Welcome to The New Personalist, the blog which takes a view on contemporary culture from a personalist perspective.
As a philosophy, personalism puts the unique human person at the centre of thought: as a personalist thinker, my question is always: What’s the impact of a given phenomenon on actual individual human persons? For personalists, the person is something valuative: that is, the person is ethical. Different influences act on people to nurture or deplenish their personality. We might call ‘personality’ humanity, but personality is a little different.
Humanity is generally considered a quality — something we have less or more of, like goodness, joy, kindness etc. But personality is an identity — the spiritual dimension of the human being.
It’s common in the western world to think of spirituality as an activity and ‘spirit’ as pertaining to the world of the dead, with spirits floating about us and sometimes manifesting as ghosts or other supernatural phenomena. But in Christian personalism, spirit is the part of ourselves which links us to the Holy Trinity: to God the Father, Son, and Holy Spirit. At the moment, human beings have one foot in the visible world, and one foot in the invisible, spiritual world.
Sometimes we hunger for greater contact with the spiritual dimension of existence. Somewhere deep inside us we realise that we are more than a material body: that the world of things is not the whole of existence.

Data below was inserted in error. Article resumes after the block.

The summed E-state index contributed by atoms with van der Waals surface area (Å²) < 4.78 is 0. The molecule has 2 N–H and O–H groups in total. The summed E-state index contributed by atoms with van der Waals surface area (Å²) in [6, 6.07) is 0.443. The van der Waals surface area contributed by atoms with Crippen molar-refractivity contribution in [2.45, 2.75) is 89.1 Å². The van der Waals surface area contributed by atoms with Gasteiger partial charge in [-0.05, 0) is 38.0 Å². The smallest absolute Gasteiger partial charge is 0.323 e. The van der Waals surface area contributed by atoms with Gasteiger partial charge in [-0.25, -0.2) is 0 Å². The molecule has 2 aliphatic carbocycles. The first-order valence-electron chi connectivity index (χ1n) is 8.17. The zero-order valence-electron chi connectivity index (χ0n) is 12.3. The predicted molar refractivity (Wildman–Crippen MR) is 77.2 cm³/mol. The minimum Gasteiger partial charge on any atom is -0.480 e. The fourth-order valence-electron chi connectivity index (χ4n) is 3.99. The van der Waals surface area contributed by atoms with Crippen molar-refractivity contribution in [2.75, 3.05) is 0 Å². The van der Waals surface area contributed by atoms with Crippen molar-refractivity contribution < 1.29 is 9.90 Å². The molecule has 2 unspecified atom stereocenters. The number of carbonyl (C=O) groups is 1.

Personality, then, is that spiritual dimension of ourselves which is a battlefield of varying influences.
This blog aims to take a view on the contemporary world, especially on the arts, education, politics, religion, and philosophy, which tries to understand the world through a personalist angle — one which is always asking the question: What impact does such and such have on human personality?
I write this welcome on the day the world has discovered that Donald J. Trump will become the next president of the United States. People are searching for answers. Politics seem to be failing many people, for different reasons. People are naturally anxious, worried, and interested in what the future holds.
In the midst of these developments, the temptation to focus on abstract trends, ideals, and goals, is great. The harder task is to re-centre the individual person. What of him? What of her?